EU Parliament votes to ban pulse fishing

Written by Martin Banks on 19 January 2018 in News
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MEPs have voted to ban so-called pulse fishing, the technique that kills fish and other marine life indiscriminately with a powerful electric shock.

Fishing vessel | Photo credit: Press Association


Deputies from various groups in Parliament, including the Greens, Liberals, Socialists and EFDD, joined forces in calling for an end to the “destructive” practice, which is blamed for creating “deserts” on the sea bed wherever it is used.

The issue was voted on in Strasbourg on Wednesday as part of a package of measures governing technical measures for European fisheries.

EFDD group MEP Mike Hookem welcomed moves to ban the “grotesque” electro-pulse fishing method in Europe, saying the decision was “right for the ecology; right for the environment; and right for fishing communities.”


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Hookem, whose comments came following a vote on new common fisheries policy (CFP) measures, had backed a campaign to ban the electro-pulse technique, which is said to have “decimated” areas of North Sea fishing grounds.

In practice, the technique is used mainly by the Dutch fishing fleet to land large and lucrative hauls of flat fish such as sole, plaice and turbot while laying waste to stretches of the continental shelf. 

The electro-pulse fishing technique produces an electrical field on the seabed while dragging a net to catch ‘stunned’ fish which rise towards the surface.

However, fishermen across northern Europe have blamed serious damage to the marine ecology on the electro-pulse method; saying, there is growing scientific and empirical evidence that electro-pulse fishing is damaging target fish stocks and the ecology of the seabed. The technique is already banned in China, Brazil and the USA.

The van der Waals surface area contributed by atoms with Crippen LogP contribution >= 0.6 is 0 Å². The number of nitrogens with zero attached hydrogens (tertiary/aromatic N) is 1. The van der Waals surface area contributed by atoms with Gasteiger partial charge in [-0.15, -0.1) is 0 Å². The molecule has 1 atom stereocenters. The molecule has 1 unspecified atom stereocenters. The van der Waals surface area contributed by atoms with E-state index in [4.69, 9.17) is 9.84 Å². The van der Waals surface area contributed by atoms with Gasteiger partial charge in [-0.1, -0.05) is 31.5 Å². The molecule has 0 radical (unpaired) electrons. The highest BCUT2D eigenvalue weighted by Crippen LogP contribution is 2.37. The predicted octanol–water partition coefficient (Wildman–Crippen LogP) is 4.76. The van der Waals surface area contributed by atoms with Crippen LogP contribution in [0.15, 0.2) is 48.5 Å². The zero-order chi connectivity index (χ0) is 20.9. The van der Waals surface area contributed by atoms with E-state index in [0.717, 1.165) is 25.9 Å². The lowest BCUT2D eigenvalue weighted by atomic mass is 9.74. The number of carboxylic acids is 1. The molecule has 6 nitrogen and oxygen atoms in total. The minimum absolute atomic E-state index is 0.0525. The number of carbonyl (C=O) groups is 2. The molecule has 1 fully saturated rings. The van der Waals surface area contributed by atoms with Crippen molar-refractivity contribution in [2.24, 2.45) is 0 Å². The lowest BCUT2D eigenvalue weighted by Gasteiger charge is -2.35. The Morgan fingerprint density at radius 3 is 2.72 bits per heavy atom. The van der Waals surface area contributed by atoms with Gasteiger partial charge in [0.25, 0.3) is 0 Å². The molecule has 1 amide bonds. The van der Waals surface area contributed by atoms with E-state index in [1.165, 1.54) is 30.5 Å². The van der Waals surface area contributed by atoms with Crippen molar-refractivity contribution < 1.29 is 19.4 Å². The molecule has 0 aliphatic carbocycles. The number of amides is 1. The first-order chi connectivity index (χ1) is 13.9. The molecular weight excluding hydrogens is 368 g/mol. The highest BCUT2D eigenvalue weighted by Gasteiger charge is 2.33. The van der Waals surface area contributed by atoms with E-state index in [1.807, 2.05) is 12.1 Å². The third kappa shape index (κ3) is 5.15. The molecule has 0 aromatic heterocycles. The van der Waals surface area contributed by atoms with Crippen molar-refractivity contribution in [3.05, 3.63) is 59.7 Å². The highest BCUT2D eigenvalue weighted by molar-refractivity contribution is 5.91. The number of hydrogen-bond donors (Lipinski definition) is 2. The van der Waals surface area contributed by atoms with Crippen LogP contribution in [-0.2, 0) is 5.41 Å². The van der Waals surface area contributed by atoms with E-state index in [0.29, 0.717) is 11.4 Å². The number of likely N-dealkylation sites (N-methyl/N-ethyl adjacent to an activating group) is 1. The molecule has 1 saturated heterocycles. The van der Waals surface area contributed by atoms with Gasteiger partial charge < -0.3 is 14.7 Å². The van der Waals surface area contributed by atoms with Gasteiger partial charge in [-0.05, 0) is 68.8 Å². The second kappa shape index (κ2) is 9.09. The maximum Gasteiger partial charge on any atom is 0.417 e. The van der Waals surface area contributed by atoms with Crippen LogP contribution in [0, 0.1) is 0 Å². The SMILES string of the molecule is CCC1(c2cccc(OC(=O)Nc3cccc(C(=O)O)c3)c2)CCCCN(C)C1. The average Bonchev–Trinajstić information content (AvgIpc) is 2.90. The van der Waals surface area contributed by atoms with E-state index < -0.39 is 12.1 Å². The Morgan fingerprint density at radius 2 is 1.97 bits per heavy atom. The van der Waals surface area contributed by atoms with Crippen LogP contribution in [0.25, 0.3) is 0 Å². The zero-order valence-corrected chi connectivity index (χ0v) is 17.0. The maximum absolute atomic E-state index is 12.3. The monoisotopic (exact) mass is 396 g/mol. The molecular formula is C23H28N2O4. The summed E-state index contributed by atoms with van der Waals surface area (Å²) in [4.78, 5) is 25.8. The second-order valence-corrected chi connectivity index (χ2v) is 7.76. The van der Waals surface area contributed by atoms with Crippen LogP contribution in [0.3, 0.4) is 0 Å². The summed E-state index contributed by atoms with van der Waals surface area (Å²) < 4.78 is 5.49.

Hookem said he wanted to “congratulate all those who had worked so hard to raise awareness of this critical issue.”

He said areas of the seabed off the Norfolk coast had become “a desert” due to electro-pulse fishing.

Hookem said, “Electro-pulse fishing threatened the very existence of many small-scale fishers working off the UK’s south-east coast, so this is a considerable victory.

“The campaign to stop pulse fishing had seen a great deal of resistance from richly-resourced Dutch groups with a vested interest; however, common sense has overcome sheer greed, and the vote to end the grotesque practice is very welcome.”

His comments are echoed by ECR group MEP Julie Girling who wanted to end a legal loophole which, she said, for a decade has allowed pulse fishing in limited areas for “scientific purposes”.

She said, “There is no good scientific justification for this to be going on. It is purely a commercial exercise which is hugely destructive for marine life and sea-bed ecosystems.”

The EU first banned electric fishing in 1998 along with other destructive techniques such as use of explosives and poison.

However, in 2006 the Netherlands sought and was granted a derogation to allow pulse fishing for scientific research and that still continues.

The Dutch have been widely condemned for using the derogation as a legal cover for commercial pulse fishing in the same way that Japan has claimed scientific justification for whaling.

Fishing crews drive electric terminals into the seabed before firing a powerful electric charge between the two. The pulse kills not only the adult flatfish on the sea bed but also most fry, worms, shellfish and crustaceans, sometimes for hundreds of yards around.

Girling said, “As a fishing technique is very efficient and cheap - but it leaves nothing behind.

“The effect is devastating. British fishing crews in the south east say that in some places they cross out of the British 12-mile protected zone and then find nothing there.

“Marine life has all but disappeared because of pulse fishing, not just the marketable fish but all the smaller ones and all the bait species such as lugworms.

“To much damage has been done already to the environment, to fish stocks and to our fishing grounds. It has to stop.”

 

About the author

Martin Banks is a senior reporter for the Parliament Magazine

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